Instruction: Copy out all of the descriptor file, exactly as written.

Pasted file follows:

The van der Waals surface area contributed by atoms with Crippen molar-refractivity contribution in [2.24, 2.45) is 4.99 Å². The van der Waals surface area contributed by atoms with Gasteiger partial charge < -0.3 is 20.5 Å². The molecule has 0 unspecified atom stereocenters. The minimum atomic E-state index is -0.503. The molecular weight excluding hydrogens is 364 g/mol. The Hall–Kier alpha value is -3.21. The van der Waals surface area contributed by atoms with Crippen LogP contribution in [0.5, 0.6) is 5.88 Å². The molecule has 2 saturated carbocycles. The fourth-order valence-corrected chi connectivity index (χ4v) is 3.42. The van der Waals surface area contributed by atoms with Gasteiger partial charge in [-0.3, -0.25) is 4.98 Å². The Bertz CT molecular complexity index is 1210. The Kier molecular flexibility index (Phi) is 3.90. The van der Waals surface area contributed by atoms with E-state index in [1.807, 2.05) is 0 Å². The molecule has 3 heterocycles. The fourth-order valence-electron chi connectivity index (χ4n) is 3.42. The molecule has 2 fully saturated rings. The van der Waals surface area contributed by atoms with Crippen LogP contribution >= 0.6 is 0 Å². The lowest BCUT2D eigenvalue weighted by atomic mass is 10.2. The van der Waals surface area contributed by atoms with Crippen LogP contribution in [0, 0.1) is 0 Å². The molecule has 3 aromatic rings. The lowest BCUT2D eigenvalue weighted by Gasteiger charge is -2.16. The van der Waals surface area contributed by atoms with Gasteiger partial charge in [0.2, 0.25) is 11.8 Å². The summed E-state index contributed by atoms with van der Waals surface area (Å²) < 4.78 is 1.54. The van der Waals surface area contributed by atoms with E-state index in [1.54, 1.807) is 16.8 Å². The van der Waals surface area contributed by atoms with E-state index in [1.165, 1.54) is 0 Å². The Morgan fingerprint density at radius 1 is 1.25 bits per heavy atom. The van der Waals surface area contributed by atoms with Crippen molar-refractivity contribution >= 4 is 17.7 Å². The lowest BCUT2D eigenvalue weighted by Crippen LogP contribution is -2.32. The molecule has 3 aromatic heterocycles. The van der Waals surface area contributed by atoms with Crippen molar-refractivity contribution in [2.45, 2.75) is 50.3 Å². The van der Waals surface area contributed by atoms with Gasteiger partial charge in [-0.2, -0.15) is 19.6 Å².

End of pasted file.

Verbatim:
The van der Waals surface area contributed by atoms with Crippen molar-refractivity contribution in [2.24, 2.45) is 4.99 Å². The van der Waals surface area contributed by atoms with Gasteiger partial charge < -0.3 is 20.5 Å². The molecule has 0 unspecified atom stereocenters. The minimum atomic E-state index is -0.503. The molecular weight excluding hydrogens is 364 g/mol. The Hall–Kier alpha value is -3.21. The van der Waals surface area contributed by atoms with Crippen LogP contribution in [0.5, 0.6) is 5.88 Å². The molecule has 2 saturated carbocycles. The fourth-order valence-corrected chi connectivity index (χ4v) is 3.42. The van der Waals surface area contributed by atoms with Gasteiger partial charge in [-0.3, -0.25) is 4.98 Å². The Bertz CT molecular complexity index is 1210. The Kier molecular flexibility index (Phi) is 3.90. The van der Waals surface area contributed by atoms with E-state index in [1.807, 2.05) is 0 Å². The molecule has 3 heterocycles. The fourth-order valence-electron chi connectivity index (χ4n) is 3.42. The molecule has 2 fully saturated rings. The van der Waals surface area contributed by atoms with Crippen LogP contribution >= 0.6 is 0 Å². The lowest BCUT2D eigenvalue weighted by atomic mass is 10.2. The van der Waals surface area contributed by atoms with Crippen LogP contribution in [0, 0.1) is 0 Å². The molecule has 3 aromatic rings. The lowest BCUT2D eigenvalue weighted by Gasteiger charge is -2.16. The van der Waals surface area contributed by atoms with Gasteiger partial charge in [0.2, 0.25) is 11.8 Å². The summed E-state index contributed by atoms with van der Waals surface area (Å²) < 4.78 is 1.54. The van der Waals surface area contributed by atoms with E-state index in [1.54, 1.807) is 16.8 Å². The van der Waals surface area contributed by atoms with E-state index in [1.165, 1.54) is 0 Å². The Morgan fingerprint density at radius 1 is 1.25 bits per heavy atom. The van der Waals surface area contributed by atoms with Crippen molar-refractivity contribution >= 4 is 17.7 Å². The lowest BCUT2D eigenvalue weighted by Crippen LogP contribution is -2.32. The molecule has 3 aromatic heterocycles. The van der Waals surface area contributed by atoms with Crippen molar-refractivity contribution in [2.45, 2.75) is 50.3 Å². The van der Waals surface area contributed by atoms with Gasteiger partial charge in [-0.2, -0.15) is 19.6 Å².